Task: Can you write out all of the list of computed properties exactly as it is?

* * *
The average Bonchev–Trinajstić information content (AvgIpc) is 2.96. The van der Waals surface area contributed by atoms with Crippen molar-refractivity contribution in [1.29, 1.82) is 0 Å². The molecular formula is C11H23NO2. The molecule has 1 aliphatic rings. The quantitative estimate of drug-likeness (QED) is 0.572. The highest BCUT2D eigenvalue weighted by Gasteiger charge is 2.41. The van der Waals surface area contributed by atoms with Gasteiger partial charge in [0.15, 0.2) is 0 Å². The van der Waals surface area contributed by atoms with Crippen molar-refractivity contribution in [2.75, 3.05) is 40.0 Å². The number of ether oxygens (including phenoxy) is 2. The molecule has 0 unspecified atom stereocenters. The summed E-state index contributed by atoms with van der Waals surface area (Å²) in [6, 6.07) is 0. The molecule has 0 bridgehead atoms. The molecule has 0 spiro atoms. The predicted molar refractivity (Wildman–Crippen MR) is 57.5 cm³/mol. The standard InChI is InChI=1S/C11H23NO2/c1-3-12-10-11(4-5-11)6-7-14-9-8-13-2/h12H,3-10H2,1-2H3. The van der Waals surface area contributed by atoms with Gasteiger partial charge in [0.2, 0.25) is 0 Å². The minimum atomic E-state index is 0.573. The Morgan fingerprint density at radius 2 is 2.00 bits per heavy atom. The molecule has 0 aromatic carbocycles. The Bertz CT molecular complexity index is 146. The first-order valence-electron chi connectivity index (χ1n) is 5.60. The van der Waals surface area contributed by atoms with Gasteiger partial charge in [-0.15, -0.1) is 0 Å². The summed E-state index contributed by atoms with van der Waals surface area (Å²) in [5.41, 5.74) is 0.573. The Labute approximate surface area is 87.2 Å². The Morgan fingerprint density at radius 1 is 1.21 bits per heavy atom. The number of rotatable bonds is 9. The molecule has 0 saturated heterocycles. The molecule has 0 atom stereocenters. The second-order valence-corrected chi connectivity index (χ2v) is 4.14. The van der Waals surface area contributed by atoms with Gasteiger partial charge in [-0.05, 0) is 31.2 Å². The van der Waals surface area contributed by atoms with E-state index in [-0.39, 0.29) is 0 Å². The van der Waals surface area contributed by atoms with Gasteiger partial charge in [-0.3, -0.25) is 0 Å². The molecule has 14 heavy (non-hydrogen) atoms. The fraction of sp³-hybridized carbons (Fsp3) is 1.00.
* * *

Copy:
The average Bonchev–Trinajstić information content (AvgIpc) is 2.96. The van der Waals surface area contributed by atoms with Crippen molar-refractivity contribution in [1.29, 1.82) is 0 Å². The molecular formula is C11H23NO2. The molecule has 1 aliphatic rings. The quantitative estimate of drug-likeness (QED) is 0.572. The highest BCUT2D eigenvalue weighted by Gasteiger charge is 2.41. The van der Waals surface area contributed by atoms with Gasteiger partial charge in [0.15, 0.2) is 0 Å². The van der Waals surface area contributed by atoms with Crippen molar-refractivity contribution in [2.75, 3.05) is 40.0 Å². The number of ether oxygens (including phenoxy) is 2. The molecule has 0 unspecified atom stereocenters. The summed E-state index contributed by atoms with van der Waals surface area (Å²) in [6, 6.07) is 0. The molecule has 0 bridgehead atoms. The molecule has 0 spiro atoms. The predicted molar refractivity (Wildman–Crippen MR) is 57.5 cm³/mol. The standard InChI is InChI=1S/C11H23NO2/c1-3-12-10-11(4-5-11)6-7-14-9-8-13-2/h12H,3-10H2,1-2H3. The van der Waals surface area contributed by atoms with Gasteiger partial charge in [0.2, 0.25) is 0 Å². The minimum atomic E-state index is 0.573. The Morgan fingerprint density at radius 2 is 2.00 bits per heavy atom. The molecule has 0 aromatic carbocycles. The Bertz CT molecular complexity index is 146. The first-order valence-electron chi connectivity index (χ1n) is 5.60. The van der Waals surface area contributed by atoms with Gasteiger partial charge in [-0.15, -0.1) is 0 Å². The summed E-state index contributed by atoms with van der Waals surface area (Å²) in [5.41, 5.74) is 0.573. The Labute approximate surface area is 87.2 Å². The Morgan fingerprint density at radius 1 is 1.21 bits per heavy atom. The number of rotatable bonds is 9. The molecule has 0 saturated heterocycles. The molecule has 0 atom stereocenters. The second-order valence-corrected chi connectivity index (χ2v) is 4.14. The van der Waals surface area contributed by atoms with Gasteiger partial charge in [-0.05, 0) is 31.2 Å². The van der Waals surface area contributed by atoms with E-state index in [-0.39, 0.29) is 0 Å². The van der Waals surface area contributed by atoms with Gasteiger partial charge in [-0.3, -0.25) is 0 Å². The molecule has 14 heavy (non-hydrogen) atoms. The fraction of sp³-hybridized carbons (Fsp3) is 1.00.